Slaying The Price Monster

Dec. 21, 2004
Long-term supplier relationships suffer when cost is the only consideration.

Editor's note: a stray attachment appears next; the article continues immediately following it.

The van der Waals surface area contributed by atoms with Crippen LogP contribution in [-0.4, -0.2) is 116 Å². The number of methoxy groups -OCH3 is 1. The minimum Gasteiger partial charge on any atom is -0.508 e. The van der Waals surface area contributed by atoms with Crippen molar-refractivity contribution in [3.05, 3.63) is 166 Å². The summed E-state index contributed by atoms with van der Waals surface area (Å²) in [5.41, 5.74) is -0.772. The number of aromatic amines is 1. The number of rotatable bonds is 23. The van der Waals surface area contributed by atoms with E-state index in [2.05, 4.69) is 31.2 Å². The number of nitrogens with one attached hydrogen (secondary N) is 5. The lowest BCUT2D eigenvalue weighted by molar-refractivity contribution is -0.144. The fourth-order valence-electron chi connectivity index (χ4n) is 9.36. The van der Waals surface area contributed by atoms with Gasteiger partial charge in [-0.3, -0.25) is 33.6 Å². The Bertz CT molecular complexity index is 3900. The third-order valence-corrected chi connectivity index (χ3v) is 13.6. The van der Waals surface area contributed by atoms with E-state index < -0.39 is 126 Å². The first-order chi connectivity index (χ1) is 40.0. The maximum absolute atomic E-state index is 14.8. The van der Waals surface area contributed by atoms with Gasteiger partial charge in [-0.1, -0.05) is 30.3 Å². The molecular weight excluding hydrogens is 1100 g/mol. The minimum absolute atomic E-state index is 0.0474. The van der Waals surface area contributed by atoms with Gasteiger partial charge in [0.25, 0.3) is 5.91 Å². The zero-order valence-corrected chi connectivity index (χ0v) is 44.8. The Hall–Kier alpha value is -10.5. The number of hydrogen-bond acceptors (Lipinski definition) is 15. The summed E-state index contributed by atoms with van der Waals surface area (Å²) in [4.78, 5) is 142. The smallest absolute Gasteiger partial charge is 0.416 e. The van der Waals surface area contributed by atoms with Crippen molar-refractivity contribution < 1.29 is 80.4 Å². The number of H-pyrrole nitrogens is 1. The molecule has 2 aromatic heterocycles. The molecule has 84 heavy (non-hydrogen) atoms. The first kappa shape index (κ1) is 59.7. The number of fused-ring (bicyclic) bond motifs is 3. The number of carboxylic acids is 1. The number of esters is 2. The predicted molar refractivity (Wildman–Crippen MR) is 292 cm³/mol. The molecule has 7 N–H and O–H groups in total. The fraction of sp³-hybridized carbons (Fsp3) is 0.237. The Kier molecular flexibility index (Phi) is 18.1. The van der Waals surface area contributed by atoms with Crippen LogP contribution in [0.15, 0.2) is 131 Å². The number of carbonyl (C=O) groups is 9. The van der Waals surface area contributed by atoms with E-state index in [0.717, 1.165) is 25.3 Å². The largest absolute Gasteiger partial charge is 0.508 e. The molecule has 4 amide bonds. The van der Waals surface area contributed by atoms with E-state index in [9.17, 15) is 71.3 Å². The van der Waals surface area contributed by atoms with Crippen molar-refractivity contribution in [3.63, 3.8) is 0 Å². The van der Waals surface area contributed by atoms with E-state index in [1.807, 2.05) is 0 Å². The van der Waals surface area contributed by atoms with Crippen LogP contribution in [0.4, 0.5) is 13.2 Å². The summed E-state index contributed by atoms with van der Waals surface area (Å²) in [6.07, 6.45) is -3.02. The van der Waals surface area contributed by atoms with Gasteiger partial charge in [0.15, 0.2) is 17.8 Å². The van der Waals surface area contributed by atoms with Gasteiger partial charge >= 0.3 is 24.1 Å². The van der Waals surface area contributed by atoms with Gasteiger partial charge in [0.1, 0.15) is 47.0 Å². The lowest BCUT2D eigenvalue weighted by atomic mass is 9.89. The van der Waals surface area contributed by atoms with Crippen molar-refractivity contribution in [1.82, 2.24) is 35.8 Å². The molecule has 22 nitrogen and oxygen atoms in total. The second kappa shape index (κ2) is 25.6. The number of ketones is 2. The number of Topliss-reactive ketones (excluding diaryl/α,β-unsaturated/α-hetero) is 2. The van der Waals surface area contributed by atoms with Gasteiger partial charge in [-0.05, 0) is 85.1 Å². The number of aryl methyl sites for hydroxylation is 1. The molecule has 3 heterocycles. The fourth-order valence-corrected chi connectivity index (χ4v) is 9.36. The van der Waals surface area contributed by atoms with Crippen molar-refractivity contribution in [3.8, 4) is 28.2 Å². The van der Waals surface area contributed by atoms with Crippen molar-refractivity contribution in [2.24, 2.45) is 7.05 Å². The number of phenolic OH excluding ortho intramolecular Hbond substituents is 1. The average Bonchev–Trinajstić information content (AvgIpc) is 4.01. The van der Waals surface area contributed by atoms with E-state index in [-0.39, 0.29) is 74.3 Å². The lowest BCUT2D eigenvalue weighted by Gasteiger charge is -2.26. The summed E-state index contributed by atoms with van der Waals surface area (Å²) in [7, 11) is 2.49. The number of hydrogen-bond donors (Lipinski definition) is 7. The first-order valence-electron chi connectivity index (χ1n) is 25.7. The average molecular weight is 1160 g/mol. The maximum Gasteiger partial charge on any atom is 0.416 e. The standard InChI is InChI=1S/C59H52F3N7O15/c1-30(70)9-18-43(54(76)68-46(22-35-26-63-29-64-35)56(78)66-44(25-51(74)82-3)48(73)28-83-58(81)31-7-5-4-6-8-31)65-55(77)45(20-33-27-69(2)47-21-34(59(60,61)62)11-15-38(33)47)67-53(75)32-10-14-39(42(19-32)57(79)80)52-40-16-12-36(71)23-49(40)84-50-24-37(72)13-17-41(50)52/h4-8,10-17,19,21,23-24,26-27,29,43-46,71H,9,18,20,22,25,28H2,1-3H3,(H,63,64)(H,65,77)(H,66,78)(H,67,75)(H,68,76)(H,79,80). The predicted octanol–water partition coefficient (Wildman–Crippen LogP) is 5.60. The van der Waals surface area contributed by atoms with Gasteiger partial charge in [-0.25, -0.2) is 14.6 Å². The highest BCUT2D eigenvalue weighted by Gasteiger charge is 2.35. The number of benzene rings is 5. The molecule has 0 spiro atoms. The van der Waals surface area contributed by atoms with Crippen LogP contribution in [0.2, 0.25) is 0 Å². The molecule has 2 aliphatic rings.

Kyouzon, kyouei is a Japanese phrase that roughly translates to "coexistence and mutual prosperity." When applied to the value chain, coexistence means that organizations band together and help one another survive, especially in times of crisis. And mutual prosperity means that no one gets rich at the expense of their customers or suppliers. Such mutually beneficial relationships are especially difficult to maintain in times of economic or organizational crisis. Suddenly it becomes every company for itself. That point was driven home in early January when DaimlerChrysler AG's Chrysler Group, once highly regarded for its cozy supplier relations, demanded across-the-board, 5% price cuts from its 2,000 suppliers, aimed at cutting its annual $40 billion parts and materials bill. The problem is largely one of measurement. In the absence of other measures, price wins out. One of the projects under way at the National Initiative for Supply Chain Integration Ltd. (NISCI) is determining how to measure performance across the supply chain. "If you were to take the accumulated material cost, the accumulated direct labor costs, and the accumulated transportation costs, the transportation costs could be the biggest piece, bigger than the materials piece," says Mike Doyle, founder of NISCI. Freight costs are hidden in the piece price at every transaction point. If such costs were more visible, and companies could calculate the total cost of ownership or economic value added across the whole value chain, in theory it then could be tracked and managed. "If I can't measure economic value across the chain, I can't know if I'm improving the whole chain, instead of individual links," Doyle explains. Where price is all that matters, such nonstrategic, commodity-type items are increasingly being processed through electronic exchanges. However, these wide-open markets are not the place for forming long-term, cooperative relationships. In fact, in a sample group of companies currently participating in such exchanges, forming collaborative relationships was at the bottom of the list of desired capabilities, reports AMR Research Inc., Boston.

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